Once we filed suit, the DOJ reversed course and said that it, in fact, had no memos similar to those that we sought. We held out for additional information, and the DOJ eventually filed a sworn declaration stating that the OLC knew that it had no responsive memos in October of 2011. However, in a Nov. 3, 2011, FOIA response letter, OLC told us that they held “documents responsive to the remaining items” of our request. Since there were no underlying records, we moved to dismiss the case. We then sought fees due to the fact that we went to court based upon DOJ’s representation that there were responsive documents. Chief Magistrate Judge Arthur Boylan recently awarded fees in our case due to the DOJ’s change in position. His order noted:
“Despite the fact that no documents were produced, the Plaintiff and the public at large can still glean important information from this change — namely, the government does not possess any documents related to the lethal use of UAVs within U.S. jurisdiction.”
The order in our case underscores the importance of clarity in agency FOIA responses, and we are hopeful that it will be upheld as proceedings continue. One can also hope that such clarity will be brought to bear on the larger legal fight over the Awlaki memo, which is still continuing in federal court.
Hiding in plain sight
Despite the ongoing courtroom battle over disclosure of the Awlaki memo, the Obama administration recently leaked what has been described as a “summary version” of the memo to ABC News, in advance of John Brennan’s CIA confirmation hearings. The full text of the opinion was also later released to members of congressional intelligence committees who had unsuccessfully attempted to get access to it for months.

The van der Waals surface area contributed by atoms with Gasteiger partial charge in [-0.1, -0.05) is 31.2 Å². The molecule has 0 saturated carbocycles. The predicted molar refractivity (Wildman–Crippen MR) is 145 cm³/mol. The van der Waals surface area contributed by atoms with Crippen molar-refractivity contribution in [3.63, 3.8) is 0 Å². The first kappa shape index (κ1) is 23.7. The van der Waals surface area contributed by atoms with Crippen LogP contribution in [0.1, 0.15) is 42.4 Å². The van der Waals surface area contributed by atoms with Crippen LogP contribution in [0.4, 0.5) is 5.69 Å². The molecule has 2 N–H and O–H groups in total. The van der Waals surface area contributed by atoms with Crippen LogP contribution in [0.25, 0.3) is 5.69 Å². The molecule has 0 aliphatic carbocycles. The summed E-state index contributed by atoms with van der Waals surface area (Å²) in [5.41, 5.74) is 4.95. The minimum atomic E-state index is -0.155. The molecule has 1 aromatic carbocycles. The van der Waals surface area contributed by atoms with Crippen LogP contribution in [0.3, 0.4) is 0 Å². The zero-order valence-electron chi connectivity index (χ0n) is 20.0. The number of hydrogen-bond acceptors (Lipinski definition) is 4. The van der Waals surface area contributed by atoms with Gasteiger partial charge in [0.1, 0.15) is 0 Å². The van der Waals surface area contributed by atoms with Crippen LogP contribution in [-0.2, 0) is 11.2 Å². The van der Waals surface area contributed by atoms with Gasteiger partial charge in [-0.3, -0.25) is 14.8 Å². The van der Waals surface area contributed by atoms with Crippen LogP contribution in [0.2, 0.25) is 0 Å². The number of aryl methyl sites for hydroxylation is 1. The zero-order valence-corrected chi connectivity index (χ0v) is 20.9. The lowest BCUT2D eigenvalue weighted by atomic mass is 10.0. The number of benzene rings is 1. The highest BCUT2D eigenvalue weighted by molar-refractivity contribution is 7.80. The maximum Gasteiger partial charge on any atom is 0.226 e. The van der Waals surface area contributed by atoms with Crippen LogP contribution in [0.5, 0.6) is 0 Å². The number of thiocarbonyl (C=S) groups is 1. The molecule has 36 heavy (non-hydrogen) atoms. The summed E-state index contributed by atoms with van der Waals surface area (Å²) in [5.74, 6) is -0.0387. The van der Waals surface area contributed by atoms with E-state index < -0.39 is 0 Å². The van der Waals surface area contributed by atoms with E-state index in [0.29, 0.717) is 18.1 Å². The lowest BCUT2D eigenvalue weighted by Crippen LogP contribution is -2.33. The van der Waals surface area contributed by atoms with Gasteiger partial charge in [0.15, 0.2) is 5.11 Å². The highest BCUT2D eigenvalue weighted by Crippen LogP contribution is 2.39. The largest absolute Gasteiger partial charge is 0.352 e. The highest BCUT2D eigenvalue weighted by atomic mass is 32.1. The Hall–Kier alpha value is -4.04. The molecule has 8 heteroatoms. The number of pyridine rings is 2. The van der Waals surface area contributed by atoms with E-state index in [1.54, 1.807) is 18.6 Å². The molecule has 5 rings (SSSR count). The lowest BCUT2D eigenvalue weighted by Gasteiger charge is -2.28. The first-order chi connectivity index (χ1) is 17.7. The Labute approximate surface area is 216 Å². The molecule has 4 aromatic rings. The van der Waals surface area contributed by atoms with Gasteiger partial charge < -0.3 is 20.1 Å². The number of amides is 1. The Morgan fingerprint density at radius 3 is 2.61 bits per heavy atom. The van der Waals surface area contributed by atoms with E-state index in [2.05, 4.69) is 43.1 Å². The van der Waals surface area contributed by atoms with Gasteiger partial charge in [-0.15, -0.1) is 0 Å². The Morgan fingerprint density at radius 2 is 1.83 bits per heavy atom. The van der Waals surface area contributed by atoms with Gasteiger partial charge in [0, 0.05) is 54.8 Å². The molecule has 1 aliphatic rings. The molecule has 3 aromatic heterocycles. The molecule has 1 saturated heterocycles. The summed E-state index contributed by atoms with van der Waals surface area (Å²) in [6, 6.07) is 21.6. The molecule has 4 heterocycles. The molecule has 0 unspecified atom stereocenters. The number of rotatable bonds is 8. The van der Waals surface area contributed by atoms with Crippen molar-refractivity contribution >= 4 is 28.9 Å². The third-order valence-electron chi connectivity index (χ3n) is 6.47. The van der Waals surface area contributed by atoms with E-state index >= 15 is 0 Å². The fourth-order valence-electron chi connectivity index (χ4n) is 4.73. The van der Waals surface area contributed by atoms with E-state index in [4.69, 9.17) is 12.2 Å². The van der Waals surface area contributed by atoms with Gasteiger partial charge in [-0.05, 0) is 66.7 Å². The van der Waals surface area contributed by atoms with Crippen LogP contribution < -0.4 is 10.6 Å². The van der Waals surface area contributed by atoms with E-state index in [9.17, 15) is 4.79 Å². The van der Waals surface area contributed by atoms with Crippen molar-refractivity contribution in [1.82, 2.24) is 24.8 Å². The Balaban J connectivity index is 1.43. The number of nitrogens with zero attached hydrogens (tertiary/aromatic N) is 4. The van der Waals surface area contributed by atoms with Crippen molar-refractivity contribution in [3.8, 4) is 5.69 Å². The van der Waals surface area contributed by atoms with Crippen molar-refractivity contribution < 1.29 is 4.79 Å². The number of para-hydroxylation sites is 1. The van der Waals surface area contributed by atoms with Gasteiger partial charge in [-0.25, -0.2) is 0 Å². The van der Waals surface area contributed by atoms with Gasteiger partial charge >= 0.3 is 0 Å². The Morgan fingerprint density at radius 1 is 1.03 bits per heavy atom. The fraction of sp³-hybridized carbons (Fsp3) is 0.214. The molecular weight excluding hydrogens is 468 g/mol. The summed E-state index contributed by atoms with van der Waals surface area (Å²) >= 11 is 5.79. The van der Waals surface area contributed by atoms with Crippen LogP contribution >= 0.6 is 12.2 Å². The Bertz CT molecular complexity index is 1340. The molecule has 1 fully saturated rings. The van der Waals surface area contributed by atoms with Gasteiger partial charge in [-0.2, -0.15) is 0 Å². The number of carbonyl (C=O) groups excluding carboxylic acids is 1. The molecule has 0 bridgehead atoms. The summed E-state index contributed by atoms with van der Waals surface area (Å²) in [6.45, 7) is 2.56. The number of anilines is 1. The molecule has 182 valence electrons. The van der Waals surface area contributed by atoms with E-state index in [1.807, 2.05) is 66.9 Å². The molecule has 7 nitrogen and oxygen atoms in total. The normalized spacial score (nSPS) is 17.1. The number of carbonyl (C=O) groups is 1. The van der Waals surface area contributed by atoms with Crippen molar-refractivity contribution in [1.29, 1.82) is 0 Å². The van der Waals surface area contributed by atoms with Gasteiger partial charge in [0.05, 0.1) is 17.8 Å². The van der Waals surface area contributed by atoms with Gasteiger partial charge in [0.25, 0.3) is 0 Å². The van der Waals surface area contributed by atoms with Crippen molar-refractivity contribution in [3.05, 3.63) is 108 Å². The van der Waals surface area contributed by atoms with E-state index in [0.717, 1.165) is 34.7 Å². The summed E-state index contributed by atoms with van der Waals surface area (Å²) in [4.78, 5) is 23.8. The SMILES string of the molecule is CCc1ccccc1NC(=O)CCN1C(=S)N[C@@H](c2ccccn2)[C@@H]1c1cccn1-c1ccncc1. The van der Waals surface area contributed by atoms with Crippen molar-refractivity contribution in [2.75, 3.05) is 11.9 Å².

The leaked drone “white paper” goes on at some length about the presumptions underscoring the administration’s use of lethal force against American citizens. Those presumptions are constrained, in some fashion, by the parameters that the administration has set for its own analysis. The white paper describes the use of lethal force against Americans as constitutional if used overseas, against an al-Qaeda leader engaged in operational planning, and when capture is not feasible.
Within this analysis, there are many areas that could lead to problematic expansions of executive authority. The white paper describes “non-judicial” due process, and sets out a broad reading of the concept of “imminence,” for example. This later concept is drawn from 4th Amendment case law governing police use of force in “shoot-or-be-shot” situations. However, the white paper stretches this concept to cover an arguably non-imminent situation, decoupling it from prior legal parameters.
The only way to know for sure how sound (or potentially problematic) the OLC’s analysis is, is to see the Awlaki memo itself, even if it is stripped of operational details. Such redacted opinions have been released in the past, and the FOIA provides sufficient mechanisms to do so.
Drones are just the first controversy
FOIA scrutiny of government conduct is increasingly important as the government’s powers and capabilities increase. Remotely piloted drones are merely the first step toward more ambitious and unconventional weapons systems that will raise serious policy (as well as moral) questions for our society. The Defense Advanced Research Projects Agency (DARPA) is well down the road toward the development of so-called autonomous weapons systems – weapons that make movement, targeting, and “kill” decisions on their own, independent of human operators. Will the government attempt to prevent the public from understanding the future use of machines that raise such fundamental and weighty questions?
The existence of our democratic republic is premised upon the consent of an informed public. In order to preserve that balance, the public needs to understand the legal basis for actions that the government undertakes in its name — particularly when the stakes are so high.
Matt Ehling is a St. Paul-based writer and television producer. He is the president of Public Record Media (PRM), a media organization that seeks out and publishes government documents.